California Is Throwing 'Shade Balls' at Its Drought Problem

August 12th 2015

Los Angeles is throwing some shade at its drought problem by filling the Los Angeles Reservoir with 20,000 small, floating, black plastic balls to reduce water evaporation, Mashable reports:

The move is an attempt to conserve 300 million gallons of water as the state continues to struggle with ongoing drought, according to L.A. Mayor Eric Garcetti and the Los Angeles Department of Water and Power, who made the announcement this week. The more than 20,000 "shade balls" released at the L.A. Reservoir sit on the water's surface to block sunlight-triggered chemical reactions. They also protect water from wind-blown dust, contain the rain water that falls onto the reservoir, and they can slow down evaporation after rainfall. Additionally, they protect the water quality to prevent algae growth, according to the Los Angeles Times.

“In the midst of California’s historic drought, it takes bold ingenuity to maximize my goals for water conservation,” Mayor Garcetti said in a news release. “This effort by LADWP is emblematic of the kind of the creative thinking we need to meet those challenges. Together, we’ve led the charge to cut our city’s water usage by 13 percent, and today we complete an infrastructure investment that saves our ratepayers millions and protects a vital source of drinking water for years to come."

The water conservation alternative is expected to save approximately $250 million and each "shade ball" costs about $0.36 each. In addition, they don't require any construction, labor, maintenance or parts to maintain drinking water. According to LADWP, the idea came from a now-retired LADWP biologist, who learned about the application of "bird balls" in ponds along airfield runways. These balls have also reduced evaporation on reservoir surfaces by 85 to 90 percent at other locations in Los Angeles.

California's limited water supply

On April 1, shortly after water officials measured the lowest Sierra Nevada snowpack in more than 60 years of record-keeping, California Gov. Jerry Brown announced the state's first ever mandatory drought restrictions, ordering towns and cities across the state to cut their water use by 25 percent. Under an April 18 plan, communities that use more water per capita (hot, dry, wealthy) will be subject to higher restrictions reaching 36 percent. The austerity of Brown's directives would seemingly correct for the failures of the 20 percent voluntary water cuts proposed over a year earlier. The minimal Sierra snowpack, which, according to the Los Angeles Times, accounts for 30 percent of the state's water, was the last straw. "We're standing on dry grass," Brown said in a field usually still blanketed with winter snow. "We should be standing on five feet of snow."

Golf Courses, Cemeteries, and Agriculture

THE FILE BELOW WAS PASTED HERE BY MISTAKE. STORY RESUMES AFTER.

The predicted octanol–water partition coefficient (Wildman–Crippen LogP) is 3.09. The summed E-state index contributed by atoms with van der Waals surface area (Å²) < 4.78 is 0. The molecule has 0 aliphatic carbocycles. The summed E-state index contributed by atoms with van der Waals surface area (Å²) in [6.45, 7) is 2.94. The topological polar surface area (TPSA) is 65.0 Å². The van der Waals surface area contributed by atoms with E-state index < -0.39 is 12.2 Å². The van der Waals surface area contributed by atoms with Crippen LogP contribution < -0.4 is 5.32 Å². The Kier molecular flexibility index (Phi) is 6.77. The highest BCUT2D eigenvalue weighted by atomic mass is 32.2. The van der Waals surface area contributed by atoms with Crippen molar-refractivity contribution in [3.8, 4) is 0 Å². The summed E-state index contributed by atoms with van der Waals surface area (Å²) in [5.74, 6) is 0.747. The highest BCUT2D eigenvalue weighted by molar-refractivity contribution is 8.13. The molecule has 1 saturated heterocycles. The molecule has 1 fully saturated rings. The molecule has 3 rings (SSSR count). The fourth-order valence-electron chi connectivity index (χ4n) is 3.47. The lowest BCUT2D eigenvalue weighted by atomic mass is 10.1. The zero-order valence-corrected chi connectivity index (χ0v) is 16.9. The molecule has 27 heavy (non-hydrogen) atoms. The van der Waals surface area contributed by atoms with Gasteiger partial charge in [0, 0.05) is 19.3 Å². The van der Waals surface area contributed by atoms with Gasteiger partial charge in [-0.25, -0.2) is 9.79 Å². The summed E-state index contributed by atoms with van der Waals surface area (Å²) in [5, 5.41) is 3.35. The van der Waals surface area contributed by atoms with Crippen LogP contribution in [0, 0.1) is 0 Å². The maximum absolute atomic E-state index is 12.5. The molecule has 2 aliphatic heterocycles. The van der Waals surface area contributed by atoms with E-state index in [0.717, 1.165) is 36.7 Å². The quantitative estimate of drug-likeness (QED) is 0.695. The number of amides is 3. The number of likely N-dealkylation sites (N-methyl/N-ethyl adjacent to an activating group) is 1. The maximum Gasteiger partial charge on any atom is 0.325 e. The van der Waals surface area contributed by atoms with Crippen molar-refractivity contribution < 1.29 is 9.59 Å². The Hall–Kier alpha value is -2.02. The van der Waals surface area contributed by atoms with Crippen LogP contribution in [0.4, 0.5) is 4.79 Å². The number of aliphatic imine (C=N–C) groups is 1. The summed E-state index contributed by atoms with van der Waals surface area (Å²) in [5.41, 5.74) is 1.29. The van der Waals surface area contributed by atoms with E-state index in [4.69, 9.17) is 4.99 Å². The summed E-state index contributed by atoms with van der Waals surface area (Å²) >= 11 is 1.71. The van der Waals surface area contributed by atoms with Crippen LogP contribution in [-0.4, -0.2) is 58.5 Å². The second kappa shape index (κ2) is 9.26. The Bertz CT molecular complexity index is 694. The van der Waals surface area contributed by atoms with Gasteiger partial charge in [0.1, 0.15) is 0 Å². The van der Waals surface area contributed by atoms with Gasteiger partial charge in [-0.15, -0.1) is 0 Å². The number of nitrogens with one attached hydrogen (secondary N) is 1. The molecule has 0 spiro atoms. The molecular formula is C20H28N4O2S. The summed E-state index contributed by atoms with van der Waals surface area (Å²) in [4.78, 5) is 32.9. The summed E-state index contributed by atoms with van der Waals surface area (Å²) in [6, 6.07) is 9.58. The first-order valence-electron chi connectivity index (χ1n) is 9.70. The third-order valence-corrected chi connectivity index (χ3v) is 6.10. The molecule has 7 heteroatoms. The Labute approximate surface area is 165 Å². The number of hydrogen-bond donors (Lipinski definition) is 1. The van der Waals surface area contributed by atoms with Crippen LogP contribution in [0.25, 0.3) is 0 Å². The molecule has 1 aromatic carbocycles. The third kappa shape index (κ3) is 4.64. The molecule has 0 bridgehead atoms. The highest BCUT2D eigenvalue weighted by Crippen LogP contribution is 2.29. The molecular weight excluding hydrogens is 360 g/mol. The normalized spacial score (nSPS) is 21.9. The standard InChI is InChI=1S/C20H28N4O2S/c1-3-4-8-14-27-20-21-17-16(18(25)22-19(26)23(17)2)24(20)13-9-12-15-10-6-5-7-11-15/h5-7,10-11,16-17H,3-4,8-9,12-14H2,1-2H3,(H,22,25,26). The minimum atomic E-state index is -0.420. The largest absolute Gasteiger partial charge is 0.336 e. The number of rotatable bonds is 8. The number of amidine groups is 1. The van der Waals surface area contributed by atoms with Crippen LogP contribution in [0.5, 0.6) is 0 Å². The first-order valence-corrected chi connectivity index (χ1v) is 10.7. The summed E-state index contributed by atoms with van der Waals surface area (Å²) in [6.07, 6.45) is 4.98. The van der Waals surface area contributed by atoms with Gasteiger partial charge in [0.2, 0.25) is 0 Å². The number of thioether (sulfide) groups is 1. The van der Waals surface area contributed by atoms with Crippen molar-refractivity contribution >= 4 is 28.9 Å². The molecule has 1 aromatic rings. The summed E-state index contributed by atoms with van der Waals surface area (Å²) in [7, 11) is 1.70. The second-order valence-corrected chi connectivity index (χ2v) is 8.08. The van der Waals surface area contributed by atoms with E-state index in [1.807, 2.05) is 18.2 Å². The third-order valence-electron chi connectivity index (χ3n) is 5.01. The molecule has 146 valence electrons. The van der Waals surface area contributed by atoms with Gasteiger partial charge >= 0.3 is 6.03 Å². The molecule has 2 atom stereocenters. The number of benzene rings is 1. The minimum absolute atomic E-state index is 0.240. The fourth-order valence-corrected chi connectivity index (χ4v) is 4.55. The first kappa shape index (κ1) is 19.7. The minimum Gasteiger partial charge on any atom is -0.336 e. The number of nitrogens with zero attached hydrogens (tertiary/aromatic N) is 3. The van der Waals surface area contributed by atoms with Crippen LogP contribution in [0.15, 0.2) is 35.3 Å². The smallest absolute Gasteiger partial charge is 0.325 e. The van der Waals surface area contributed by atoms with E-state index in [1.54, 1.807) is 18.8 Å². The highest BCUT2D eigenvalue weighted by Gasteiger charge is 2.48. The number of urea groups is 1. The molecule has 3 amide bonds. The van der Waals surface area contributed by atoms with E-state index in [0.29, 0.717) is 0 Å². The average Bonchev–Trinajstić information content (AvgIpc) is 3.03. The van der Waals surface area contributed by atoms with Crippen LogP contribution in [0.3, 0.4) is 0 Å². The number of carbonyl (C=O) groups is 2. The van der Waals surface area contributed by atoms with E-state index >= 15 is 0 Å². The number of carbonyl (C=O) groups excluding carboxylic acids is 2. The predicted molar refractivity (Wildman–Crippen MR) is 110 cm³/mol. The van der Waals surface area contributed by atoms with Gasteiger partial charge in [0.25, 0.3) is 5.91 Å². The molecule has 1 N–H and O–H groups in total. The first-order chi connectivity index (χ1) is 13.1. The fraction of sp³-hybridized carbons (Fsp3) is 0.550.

Brown's order was aimed at urban life, specifically targeting municipalities, even though California's agriculture industry accounts for around 80 percent of the state's overall water usage. Cemeteries, golf courses, and other large swaths of greenery took hefty pay cuts––the restrictions will save an estimated 500 billion gallons of water in a little less than a year from now. To the ire of some observers, farmers, who use about four times the amount of water as that of urbanites, were largely exempt from the cuts. The argument goes that even a small change in the way farmers use water could save the state just as much as the urban cuts, but paring down the state's agriculture sector is a touchy subject as is.

Rising Food Prices

Although it only makes up for a small portion of California's $2 trillion economy, agriculture is indisputably important to both the state and the nation. California produces almost half of all U.S.-grown fruits, nuts, and vegetables, and any significant restrictions in the country's largest agriculture state would necessarily mean a squeeze in major crop exports such as milk, almonds, and grapes (wine), which together bring in nearly $20 billion. According to some estimates, 2014 saw about $2.2 billion lost to failed crops and higher water prices, and 17,100 agriculture jobs lost as a direct result. And if it keeps pace, grocery shoppers across the country could see steadily rising prices for the many food staples that are California exports.

Is California sinking?

According to new details outlined in a report by the investigative outlet Reveal, last summer saw the worst sinking that California has experienced in at least 50 years, but that's not the worst of it. Per the report: "This summer, all-time records are expected across the state as thousands of miles of land in the Central Valley and elsewhere sink."

It gets scarier, yet. Bafflingly, the report found that no state agency is effectively tracking sinking land, and only small amounts of taxpayer money have so far been devoted to studying it. Meanwhile, the state allows agricultural businesses to withhold information about crucial parts of their operations, which are likely directly tied to diminishing aquifers.

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